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Charter Right or Charter Lite? Administrative Discretion and the Charter

Supreme Court Law Review, Vol 67, 2014

30 Pages Posted: 15 Oct 2014  

Audrey Macklin

University of Toronto - Faculty of Law

Date Written: October 9, 2014

Abstract

The Supreme Court of Canada has vacillated in its guidance about the incorporation of the Charter into the exercise of discretion. The author contends that Doré’s attempt to synchronize proportionality analysis (derived from constitutional adjudication) with deferential reasonableness review (derived from administrative law) is unsatisfactory. The replacement of Charter ‘right’ or ‘freedom’ with Charter ‘value’ obscures the recognition of rights and freedoms in play. The administrative law proportionality analysis that the Court endorses in Doré does not respect the primacy or priority of Charter rights, and curial deference toward the outcomes it produces exacerbate the dilution of rights protection. The author warns of the negative incentives this creates for governance and the rule of law. She proposes a set of alternative factors and considerations that ought to animate the exercise of discretion, and judicial review of discretion, where Charter rights or freedoms are at stake.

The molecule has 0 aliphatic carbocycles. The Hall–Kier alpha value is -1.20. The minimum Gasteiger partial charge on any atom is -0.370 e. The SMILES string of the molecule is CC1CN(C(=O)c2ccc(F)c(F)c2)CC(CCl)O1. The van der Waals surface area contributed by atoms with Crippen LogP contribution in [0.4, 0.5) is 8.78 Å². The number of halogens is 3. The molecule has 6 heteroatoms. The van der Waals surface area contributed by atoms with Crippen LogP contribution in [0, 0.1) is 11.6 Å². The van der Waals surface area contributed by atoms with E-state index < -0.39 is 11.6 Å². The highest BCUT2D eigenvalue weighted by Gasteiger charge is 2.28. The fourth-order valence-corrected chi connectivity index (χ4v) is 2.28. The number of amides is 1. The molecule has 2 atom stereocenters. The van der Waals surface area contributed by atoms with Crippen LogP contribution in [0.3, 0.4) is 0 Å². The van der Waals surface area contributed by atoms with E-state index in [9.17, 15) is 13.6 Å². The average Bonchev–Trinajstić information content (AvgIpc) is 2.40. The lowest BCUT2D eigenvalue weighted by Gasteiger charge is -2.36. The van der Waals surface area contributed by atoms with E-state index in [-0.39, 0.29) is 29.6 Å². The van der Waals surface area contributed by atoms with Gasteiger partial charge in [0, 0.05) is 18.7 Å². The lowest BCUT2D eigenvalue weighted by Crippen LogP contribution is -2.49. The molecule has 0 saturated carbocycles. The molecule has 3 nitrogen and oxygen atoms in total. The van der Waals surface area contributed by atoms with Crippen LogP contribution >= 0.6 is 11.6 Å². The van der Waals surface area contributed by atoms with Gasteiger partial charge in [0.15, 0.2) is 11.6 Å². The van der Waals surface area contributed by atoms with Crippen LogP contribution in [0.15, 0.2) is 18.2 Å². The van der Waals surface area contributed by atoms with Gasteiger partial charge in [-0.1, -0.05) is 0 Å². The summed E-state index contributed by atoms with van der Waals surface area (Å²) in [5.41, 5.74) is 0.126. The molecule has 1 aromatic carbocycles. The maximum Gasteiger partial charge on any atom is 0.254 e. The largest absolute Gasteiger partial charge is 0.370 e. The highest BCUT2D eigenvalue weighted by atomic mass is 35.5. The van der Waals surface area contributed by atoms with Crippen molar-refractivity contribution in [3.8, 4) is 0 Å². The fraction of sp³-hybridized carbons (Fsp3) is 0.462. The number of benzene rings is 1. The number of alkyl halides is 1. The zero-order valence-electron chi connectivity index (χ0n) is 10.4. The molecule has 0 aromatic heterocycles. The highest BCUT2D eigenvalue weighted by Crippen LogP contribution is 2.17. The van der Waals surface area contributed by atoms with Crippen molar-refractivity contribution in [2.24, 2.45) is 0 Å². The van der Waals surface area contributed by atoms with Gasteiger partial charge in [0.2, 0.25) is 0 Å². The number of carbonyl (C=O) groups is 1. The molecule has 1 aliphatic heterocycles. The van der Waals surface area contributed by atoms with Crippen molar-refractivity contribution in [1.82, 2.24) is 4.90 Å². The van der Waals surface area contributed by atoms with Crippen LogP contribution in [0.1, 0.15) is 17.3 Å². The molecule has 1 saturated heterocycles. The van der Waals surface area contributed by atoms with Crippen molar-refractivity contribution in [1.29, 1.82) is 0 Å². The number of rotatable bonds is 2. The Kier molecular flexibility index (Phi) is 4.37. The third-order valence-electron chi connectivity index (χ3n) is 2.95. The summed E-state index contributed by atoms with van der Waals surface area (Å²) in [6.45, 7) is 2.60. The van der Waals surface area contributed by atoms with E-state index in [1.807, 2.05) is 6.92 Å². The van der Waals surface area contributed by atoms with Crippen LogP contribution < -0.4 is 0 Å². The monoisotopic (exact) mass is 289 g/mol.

Keywords: Canadian Charter of Rights and Freedoms, administrative law, discretion, deference, standard of review

Suggested Citation

Macklin, Audrey, Charter Right or Charter Lite? Administrative Discretion and the Charter (October 9, 2014). Supreme Court Law Review, Vol 67, 2014. Available at SSRN: https://ssrn.com/abstract=2507801

Audrey Macklin (Contact Author)

University of Toronto - Faculty of Law ( email )

78 and 84 Queen's Park
Toronto, Ontario M5S 2C5
Canada
416-946-7493 (Phone)
416-978-7899 (Fax)

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